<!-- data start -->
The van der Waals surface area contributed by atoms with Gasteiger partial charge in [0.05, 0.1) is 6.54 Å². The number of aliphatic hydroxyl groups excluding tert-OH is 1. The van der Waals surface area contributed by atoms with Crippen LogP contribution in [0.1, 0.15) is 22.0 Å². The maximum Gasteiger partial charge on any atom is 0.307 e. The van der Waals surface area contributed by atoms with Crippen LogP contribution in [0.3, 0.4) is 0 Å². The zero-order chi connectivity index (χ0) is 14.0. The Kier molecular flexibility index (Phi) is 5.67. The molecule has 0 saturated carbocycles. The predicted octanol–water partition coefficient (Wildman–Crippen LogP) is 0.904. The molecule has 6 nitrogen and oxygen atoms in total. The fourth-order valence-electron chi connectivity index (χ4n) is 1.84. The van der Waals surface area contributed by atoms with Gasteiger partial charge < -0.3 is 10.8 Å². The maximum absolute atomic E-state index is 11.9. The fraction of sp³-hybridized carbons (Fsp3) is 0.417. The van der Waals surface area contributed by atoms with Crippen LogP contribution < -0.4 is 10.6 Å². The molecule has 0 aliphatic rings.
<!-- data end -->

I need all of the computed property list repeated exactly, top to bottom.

The van der Waals surface area contributed by atoms with Gasteiger partial charge in [0.05, 0.1) is 6.54 Å². The number of aliphatic hydroxyl groups excluding tert-OH is 1. The van der Waals surface area contributed by atoms with Crippen LogP contribution in [0.1, 0.15) is 22.0 Å². The maximum Gasteiger partial charge on any atom is 0.307 e. The van der Waals surface area contributed by atoms with Crippen LogP contribution in [0.3, 0.4) is 0 Å². The zero-order chi connectivity index (χ0) is 14.0. The Kier molecular flexibility index (Phi) is 5.67. The molecule has 0 saturated carbocycles. The predicted octanol–water partition coefficient (Wildman–Crippen LogP) is 0.904. The molecule has 6 nitrogen and oxygen atoms in total. The fourth-order valence-electron chi connectivity index (χ4n) is 1.84. The van der Waals surface area contributed by atoms with Gasteiger partial charge < -0.3 is 10.8 Å². The maximum absolute atomic E-state index is 11.9. The fraction of sp³-hybridized carbons (Fsp3) is 0.417. The van der Waals surface area contributed by atoms with Crippen LogP contribution < -0.4 is 10.6 Å². The molecule has 0 aliphatic rings.